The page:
Health and business were firmly at the forefront of the agenda at this year’s Labour Conference. With their poll leads increasing rapidly, this event was an opportunity for Labour bigwigs to set out their stall ahead of the next election. Keir Starmer’s centrist approach, a marked change from his predecessor, will be welcomed gladly by businesses as the Labour leader seeks to proverbially park his tanks on the Tories’ lawn. As expected, strong commitments to the NHS were pledged too.
Shadow Health Secretary Wes Streeting made an interesting admission, giving a flavour perhaps of what industry can expect if Labour gain power at the next election. He wants a cross-governmental approach to health encompassing all departments, believing a coordinated approach will benefit the nation’s health and ensure plans are more efficient.
Mr Streeting began his speech by proudly contrasting the level of care under New Labour to the current Government’s record – needless to say he was scathing in his criticism. He then moved on to Labour’s plan for health. Labour would agree a 10-year plan with the NHS, he said, which was aimed at moving healthcare out of hospitals and into the community.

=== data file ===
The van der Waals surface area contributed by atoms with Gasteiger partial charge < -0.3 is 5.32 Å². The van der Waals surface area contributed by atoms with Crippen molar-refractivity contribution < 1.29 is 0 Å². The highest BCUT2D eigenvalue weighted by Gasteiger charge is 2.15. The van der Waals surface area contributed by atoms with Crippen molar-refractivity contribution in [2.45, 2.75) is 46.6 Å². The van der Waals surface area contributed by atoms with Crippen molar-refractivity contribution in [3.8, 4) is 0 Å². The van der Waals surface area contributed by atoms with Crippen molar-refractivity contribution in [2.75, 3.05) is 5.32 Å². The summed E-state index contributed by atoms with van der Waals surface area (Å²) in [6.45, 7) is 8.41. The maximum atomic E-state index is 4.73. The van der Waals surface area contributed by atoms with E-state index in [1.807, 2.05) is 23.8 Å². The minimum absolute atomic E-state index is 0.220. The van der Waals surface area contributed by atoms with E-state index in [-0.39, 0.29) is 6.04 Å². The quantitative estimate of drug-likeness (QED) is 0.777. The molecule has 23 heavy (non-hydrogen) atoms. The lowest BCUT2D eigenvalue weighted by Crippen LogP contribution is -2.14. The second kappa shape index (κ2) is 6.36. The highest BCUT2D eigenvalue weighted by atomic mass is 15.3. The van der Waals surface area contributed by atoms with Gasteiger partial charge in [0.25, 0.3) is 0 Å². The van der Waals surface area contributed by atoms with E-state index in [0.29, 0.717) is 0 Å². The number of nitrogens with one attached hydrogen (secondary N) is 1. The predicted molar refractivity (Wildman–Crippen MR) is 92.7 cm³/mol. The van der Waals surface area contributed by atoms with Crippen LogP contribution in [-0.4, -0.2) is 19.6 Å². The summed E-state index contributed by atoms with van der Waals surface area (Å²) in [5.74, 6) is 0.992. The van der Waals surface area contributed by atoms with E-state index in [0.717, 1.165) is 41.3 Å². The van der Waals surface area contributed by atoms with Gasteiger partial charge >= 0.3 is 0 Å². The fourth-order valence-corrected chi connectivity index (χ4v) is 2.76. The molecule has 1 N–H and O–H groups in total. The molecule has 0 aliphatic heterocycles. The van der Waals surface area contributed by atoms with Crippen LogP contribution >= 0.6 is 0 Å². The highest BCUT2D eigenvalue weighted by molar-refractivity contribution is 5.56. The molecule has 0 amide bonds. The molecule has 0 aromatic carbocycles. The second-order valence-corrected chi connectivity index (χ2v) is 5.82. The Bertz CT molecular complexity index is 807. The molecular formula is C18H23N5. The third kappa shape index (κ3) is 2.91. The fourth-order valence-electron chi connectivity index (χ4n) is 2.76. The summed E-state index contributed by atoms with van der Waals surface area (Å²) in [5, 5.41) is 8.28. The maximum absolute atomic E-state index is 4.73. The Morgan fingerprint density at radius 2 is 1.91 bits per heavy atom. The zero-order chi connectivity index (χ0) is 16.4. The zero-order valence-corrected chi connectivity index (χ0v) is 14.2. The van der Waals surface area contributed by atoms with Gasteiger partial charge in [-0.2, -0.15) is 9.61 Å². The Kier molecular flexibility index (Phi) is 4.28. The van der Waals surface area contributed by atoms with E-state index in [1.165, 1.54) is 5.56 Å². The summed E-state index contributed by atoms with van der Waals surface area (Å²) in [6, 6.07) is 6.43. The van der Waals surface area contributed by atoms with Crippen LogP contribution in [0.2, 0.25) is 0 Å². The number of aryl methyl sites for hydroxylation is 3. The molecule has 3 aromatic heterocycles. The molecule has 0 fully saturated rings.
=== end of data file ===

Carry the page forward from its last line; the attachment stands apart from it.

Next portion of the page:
He then vowed to fix the workforce crisis facing the NHS, reiterating the workforce pledges Shadow Chancellor Rachel Reeves had already made in her speech. This would be achieved by doubling the number of district nurses qualifying every year, training more than 5,000 new health visitors, providing an additional 10,000 nursing and midwifery placements every year, while also doubling the number of medical school places.
Perhaps of greatest interest to members is Mr Streeting’s desire for Britain to be “leading the revolution in medical science and technology”. He acknowledged the incredible opportunities that technology provides diagnostics and stated that the “biggest prize” is advances in genomics and the revolution in data. This would allow for the transformation of our national model of care from a reactive one to a proactive, preventative model.
Lastly, Mr Streeting promised to improve GP services by making face-to-face appointments mandatory for patients who request them, while also pledging to improve access to GPs, including same-day appointments.
In other developments, Shadow Business, Energy and Industrial Strategy Secretary Jonathan Reynolds set out Labour’s vision for businesses in Britain. In his speech, he launched Labour’s Industrial Strategy, intended to grow jobs in the UK and utilise data to bolster national resilience and protect supply chains. Labour would also reform business rates and increase spending targets for research and science.